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It is crucial to understand how postflop works when another player raised before the flop, or when no one did. This lesson will focus on playing against your opponents’ continuation bets.
Playing Postflop: Against the Preflop Aggressor”
In this video you will learn how to approach postflop situations where you called your opponent’s preflop raise And what factors are important when developing a default strategy against continuation bets.
In the previous lesson, you have learned how to play postflop if you have the initiative on your side. However, it is crucial to understand how postflop works when it is the other player who raised before the flop, or when no one did. This video will focus on playing against your opponents’ continuation bets. Other possible scenarios will be explained in the next lesson. It will be assumed that the pot is heads up. If the pot is multiway and you have no initiative, you should play very cautiously and straightforward, so it does not make much sense to analyse this here in detail. It will also be assumed that your opponent is a regular player. If he is not, your default play without the initiative should be straightforward as well, and the exceptions to that rule are too specific to be generalised.
The most common scenario is that someone open raised and you called. The first thing you should ask yourself is how the other player perceives your range. As it was assumed, your opponent is a thinking regular, which means it is very possible that he will be capable of putting you on a reasonable range of hands in general. For this reason, your perceived range in these spots is often what your actual range is. The common denominator in all spots where you defend by flatting is that your range is weighted much more towards suited and connected cards and less towards high cards. In most cases, it is capped, meaning you rarely just flat with a high pocket pair or an ace-king type hand.
As a result, the lower and the more coordinated a board is, the more you should perceive it as good for your range. You are able to take over many pots in such instances, as your range connects with these kinds of boards better than your opponent‘s range. Note that those are exactly the same boards that were mentioned in the previous lesson as ones which are bad to cbet on. This is for the exact same reason.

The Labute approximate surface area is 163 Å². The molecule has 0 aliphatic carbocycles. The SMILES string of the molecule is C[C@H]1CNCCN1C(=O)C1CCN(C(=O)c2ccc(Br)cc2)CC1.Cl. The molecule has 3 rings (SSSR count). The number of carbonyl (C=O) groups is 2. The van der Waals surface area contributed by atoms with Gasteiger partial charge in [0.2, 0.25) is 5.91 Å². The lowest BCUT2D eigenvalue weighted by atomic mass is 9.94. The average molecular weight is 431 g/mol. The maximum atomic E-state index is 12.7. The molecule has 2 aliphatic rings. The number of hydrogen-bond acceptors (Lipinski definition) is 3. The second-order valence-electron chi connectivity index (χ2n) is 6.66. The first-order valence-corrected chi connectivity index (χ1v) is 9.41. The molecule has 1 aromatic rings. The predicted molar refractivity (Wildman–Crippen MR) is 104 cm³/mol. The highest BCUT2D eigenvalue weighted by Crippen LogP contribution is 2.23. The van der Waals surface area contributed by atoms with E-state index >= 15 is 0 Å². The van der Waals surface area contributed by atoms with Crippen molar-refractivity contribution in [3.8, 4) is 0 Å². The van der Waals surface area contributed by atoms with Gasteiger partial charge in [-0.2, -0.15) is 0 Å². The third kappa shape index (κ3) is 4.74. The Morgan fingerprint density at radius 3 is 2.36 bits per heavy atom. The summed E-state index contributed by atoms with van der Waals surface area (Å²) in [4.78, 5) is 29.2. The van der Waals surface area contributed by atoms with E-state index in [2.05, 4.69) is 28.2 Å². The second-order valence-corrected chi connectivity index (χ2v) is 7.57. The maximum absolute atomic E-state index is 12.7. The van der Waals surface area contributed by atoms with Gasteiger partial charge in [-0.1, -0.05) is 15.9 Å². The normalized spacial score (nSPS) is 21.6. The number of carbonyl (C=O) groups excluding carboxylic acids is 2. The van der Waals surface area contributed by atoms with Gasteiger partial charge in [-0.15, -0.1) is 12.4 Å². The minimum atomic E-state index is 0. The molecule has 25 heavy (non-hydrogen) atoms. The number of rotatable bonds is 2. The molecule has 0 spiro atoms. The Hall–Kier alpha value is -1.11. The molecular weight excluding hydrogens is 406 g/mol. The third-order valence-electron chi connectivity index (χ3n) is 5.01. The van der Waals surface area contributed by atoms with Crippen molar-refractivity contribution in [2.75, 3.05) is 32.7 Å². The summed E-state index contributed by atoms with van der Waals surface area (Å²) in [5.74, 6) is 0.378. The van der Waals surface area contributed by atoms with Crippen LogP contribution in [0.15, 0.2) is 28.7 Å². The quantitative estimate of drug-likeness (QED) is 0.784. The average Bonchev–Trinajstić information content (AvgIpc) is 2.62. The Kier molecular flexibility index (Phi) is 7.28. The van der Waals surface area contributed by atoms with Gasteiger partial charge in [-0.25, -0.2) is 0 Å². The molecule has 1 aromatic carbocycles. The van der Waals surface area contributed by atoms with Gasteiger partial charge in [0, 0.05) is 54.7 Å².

One of the most important things to remember is that your line needs to be telling a story consistent with your entire range. For example, on a wet board you should typically consider raising or folding. This is because raising is the play that is most consistent with your value range. If you hit a wet flop after defending preflop, you have a lot of monster hands with which you should raise to get value and to protect from draws to an even stronger hand. As previously mentioned, your bluffs should be played in the same way that you would play your good hands. You also have a lot of draws in your range, which benefit from raising as well because you realise your fold equity together with your chance to draw out.
On a dry board you don’t represent much by raising as you rarely have a monster hand and even if you do you would rarely raise it for value on a dry flop as there is nothing to protect against, and you get more value under-representing your hand and letting your opponent continue on the turn either as a bluff, or with worse value hands. As you would not raise your value hands, it is important not to do it with other holdings either. You should call a cbet with any value hand, any bluff catcher, most draws, but there aren’t many on a dry board, and some air hands as a float, depending on reads. In general, on a dry board, you should only consider calling or folding. On the other hand, on a wet board, you should typically consider all three available options, however – as it was previously explained - most often you should be looking to raise or fold. You should raise with all your value hands, most of your draws and some of your air, with a frequency depending on your opponent’s likeliness to give up. You can call with a bluff catcher or sometimes with a value hand as a trap, or with a draw if you don’t think your opponent would fold to your raise. Other than that, your default strategy on wet boards should be to raise or fold.
In this lesson you have learned that: When playing against the preflop aggressor, you should take into account your perceived range, and play straightforwardly on boards which are bad for your range, and play back a lot on boards which are good for your range. Your postflop play, largely regardless of your hand strength, should be consistent with how your whole range fares on a given board, with special attention given to its drawiness.